Offering laugh-out-loud entertainment with a good dose of bawdy banter, silliness, and singalong songs, Spamalot is the ultimate uplifting show; whether you're a Monty Python fan or just love having a laugh, expect to leave with a smile on your face and songs stuck in your head.
Known for presenting sensational shows, Cheltenham Operative and Dramatic Society's latest musical, Spamalot is arguably its funniest to date; 'lovingly ripped off' from Monty Python and the Holy Grail, the very name sings of silly gags and heaps of humour.
Following King Arthur’s quest to gather his knights and find the Holy Grail, there was comedy from the very opening music notes to the final curtain. From brash banter and physical comedy to killer rabbits and those famous coconuts, Spamalot is bizarre and brilliant.
Thanks to an exceptional cast and orchestra, the show offered more than just laughs; spot-on comic timing, wonderful singing and dazzling choreography combined to deliver a thoroughly entertaining and seriously impressive production.
An adventure to find the Holy Grail wouldn’t have been half as hilarious without CODS’ talented cast; King Arthur (Nick Tobias) may not have been respected onstage, but the audience were certainly wowed by his powerful vocals and infectious comedy.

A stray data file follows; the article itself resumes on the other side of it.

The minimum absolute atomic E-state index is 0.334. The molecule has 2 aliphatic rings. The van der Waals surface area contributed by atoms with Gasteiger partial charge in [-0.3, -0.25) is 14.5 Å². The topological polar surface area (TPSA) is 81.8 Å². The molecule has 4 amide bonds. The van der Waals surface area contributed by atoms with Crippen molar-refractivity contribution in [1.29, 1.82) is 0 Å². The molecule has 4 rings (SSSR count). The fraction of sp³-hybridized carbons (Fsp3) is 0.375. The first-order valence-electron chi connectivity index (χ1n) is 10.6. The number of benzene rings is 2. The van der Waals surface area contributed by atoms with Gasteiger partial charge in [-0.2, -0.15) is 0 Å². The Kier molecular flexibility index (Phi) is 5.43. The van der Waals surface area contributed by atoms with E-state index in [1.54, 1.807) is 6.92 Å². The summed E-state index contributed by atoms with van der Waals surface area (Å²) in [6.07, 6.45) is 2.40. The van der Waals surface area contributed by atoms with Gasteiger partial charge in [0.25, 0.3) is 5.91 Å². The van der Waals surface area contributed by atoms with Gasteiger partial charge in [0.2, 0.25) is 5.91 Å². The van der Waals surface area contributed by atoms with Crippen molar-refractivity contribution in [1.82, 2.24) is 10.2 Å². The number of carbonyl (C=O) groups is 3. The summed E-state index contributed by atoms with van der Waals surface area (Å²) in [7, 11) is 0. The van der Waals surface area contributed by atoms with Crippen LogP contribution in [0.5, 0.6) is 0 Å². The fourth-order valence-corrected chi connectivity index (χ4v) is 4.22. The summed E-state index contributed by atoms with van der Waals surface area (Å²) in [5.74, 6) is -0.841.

A highlight was the Lady of the Lake (Pippa Monstad), whose diva behaviour, dramatic displays of grandeur and tongue-in-cheek songs were excellent – not only demonstrating her comedic talent but her outstanding voice.
The entire character-swapping, all-singing, all-dancing cast exuded energy that was a delight to watch. Whether they were can-can dancing, sword fighting, or enjoying a little showbiz glamour, the level of fun remained at a high.
Even a killer rabbit and loss of limbs couldn’t dampen the atmosphere at the Everyman Theatre; the opening notes of ‘Always Look on the Bright Side of Life’ had the audience singing and swaying along, while the reprise generated an even louder response.
With the characters voicing the need for a happy ending complete with a kiss and wedding, the good vibes reached an all-time high at the final curtain, with whoops and clapping for the incredible cast continuing long after the final song.
Providing a well-needed dose of mid-week cheer, Spamalot had people singing and grinning when they left the theatre – and we have no doubt those happy feelings stayed long after the show.
CODS’ orchestra played as central a role as the onstage actors; maintaining the upbeat tempo and energy, the show wouldn’t have been complete with the 14-strong ensemble.
It’s not surprising that there’s not many seats left for Spamalot – if you’re looking to brighten up your week, snap up tickets while you can and join in the fun at the Everyman Theatre.
By Kathryn Purvis
Wednesday 13 June 2018
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